Many people have trouble throwing things away. Actually, to a degree that’s me! But, most of us aren’t considered true hoarders. Hoarders are people who collect huge (and I mean huge) quantities of useless junk and refuse to part with it even when it gets in the way of living in the home. Hoarders often have stacks of stuff on appliances and stairways and desks and floors. It gets so bad that their homes turn into fire hazards, become infested with insects, and pose increased risk of falls. In fact, the appliances in the homes of most hoarders no longer function properly because calling a repair person could result in the hoarder being turned into the Public Health Department.
Hoarding currently is considered a type of OCD, but experts debate whether Hoarding quite fits under the OCD umbrella. So, you just might see Hoarding recategorized in the next version of the American Psychiatric Association’s Diagnostic and Statistical Manual (DSM). Some of the reasons that Hoarding OCD may not be true OCD include:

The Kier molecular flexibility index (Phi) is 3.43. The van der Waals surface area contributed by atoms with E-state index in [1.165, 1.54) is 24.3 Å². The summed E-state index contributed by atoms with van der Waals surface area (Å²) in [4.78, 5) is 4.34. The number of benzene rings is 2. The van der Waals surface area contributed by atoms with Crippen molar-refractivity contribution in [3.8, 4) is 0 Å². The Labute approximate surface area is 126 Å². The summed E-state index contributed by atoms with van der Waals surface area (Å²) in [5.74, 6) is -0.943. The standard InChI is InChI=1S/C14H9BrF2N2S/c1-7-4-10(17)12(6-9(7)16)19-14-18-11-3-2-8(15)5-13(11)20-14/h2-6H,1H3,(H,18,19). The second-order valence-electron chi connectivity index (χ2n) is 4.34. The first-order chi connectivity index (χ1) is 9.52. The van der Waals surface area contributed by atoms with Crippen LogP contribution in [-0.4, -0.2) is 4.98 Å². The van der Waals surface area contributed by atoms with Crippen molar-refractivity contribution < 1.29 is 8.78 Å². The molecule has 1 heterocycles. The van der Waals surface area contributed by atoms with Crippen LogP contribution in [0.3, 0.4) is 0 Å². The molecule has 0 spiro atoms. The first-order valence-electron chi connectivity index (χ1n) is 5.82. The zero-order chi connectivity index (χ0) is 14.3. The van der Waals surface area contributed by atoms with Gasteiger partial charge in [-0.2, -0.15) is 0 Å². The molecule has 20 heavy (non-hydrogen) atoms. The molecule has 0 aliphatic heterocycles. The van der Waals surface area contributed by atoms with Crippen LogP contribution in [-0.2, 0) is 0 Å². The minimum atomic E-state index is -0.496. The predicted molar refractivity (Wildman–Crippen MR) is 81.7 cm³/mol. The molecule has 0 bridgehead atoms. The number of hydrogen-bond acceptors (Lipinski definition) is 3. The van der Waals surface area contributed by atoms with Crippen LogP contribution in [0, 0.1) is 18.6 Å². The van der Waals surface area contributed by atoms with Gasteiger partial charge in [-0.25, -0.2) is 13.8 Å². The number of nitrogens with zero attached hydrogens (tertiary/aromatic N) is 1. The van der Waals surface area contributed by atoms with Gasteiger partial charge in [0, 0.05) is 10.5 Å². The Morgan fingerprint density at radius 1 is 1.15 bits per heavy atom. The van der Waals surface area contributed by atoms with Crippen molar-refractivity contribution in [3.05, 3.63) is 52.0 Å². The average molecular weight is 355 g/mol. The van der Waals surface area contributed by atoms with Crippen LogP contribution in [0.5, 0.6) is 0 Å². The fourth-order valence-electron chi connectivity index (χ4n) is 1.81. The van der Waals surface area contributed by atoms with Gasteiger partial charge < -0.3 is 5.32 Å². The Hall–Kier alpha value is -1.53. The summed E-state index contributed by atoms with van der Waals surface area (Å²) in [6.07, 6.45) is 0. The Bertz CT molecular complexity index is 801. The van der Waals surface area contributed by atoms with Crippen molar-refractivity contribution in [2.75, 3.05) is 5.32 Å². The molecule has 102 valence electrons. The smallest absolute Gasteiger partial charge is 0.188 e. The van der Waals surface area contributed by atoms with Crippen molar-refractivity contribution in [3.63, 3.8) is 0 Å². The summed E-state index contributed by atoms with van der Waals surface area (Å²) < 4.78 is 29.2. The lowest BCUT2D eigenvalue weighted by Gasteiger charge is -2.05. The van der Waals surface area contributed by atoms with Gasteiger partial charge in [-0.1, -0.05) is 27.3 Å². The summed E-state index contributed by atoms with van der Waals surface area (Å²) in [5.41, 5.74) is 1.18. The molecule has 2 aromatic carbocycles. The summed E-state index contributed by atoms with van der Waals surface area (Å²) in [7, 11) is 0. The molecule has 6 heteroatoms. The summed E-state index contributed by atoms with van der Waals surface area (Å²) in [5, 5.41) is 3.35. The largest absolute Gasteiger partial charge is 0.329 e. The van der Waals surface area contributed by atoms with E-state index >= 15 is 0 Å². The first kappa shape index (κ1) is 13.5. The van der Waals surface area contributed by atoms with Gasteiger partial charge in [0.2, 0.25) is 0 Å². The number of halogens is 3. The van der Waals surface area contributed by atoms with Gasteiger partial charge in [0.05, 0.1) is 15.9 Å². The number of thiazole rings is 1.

- Unlike most people with OCD, the majority of hoarders do not want help. This fact also happens to make them much more difficult to treat.
- Medication doesn’t work with Hoarding OCD nearly as well as it does for other types of OCD.
- People with Hoarding OCD seem to have certain cognitive deficits (like the ability to categorize and make decisions) that are not shared by people with other types of OCD.
- Hoarding OCD treatment typically takes much longer than other types of OCD treatment.
- Hoarding OCD is more prone to relapse than other types of OCD.
Click through on the video screen below to see a good example of what Hoarding OCD can look like. If you watch this video, you can also see why many hoarders never marry. Those that do often end up divorced because of the effects hoarding has on marriages. If you know someone who is a hoarder and actually wants to change, there’s a great book on OCD hoarding written by Gail Steketee, Ph.D. and Randy Frost, Ph.D. We highly recommend it. This book can also be used in conjunction with treatment that’s ordered by the courts (all too often what happens for hoarders).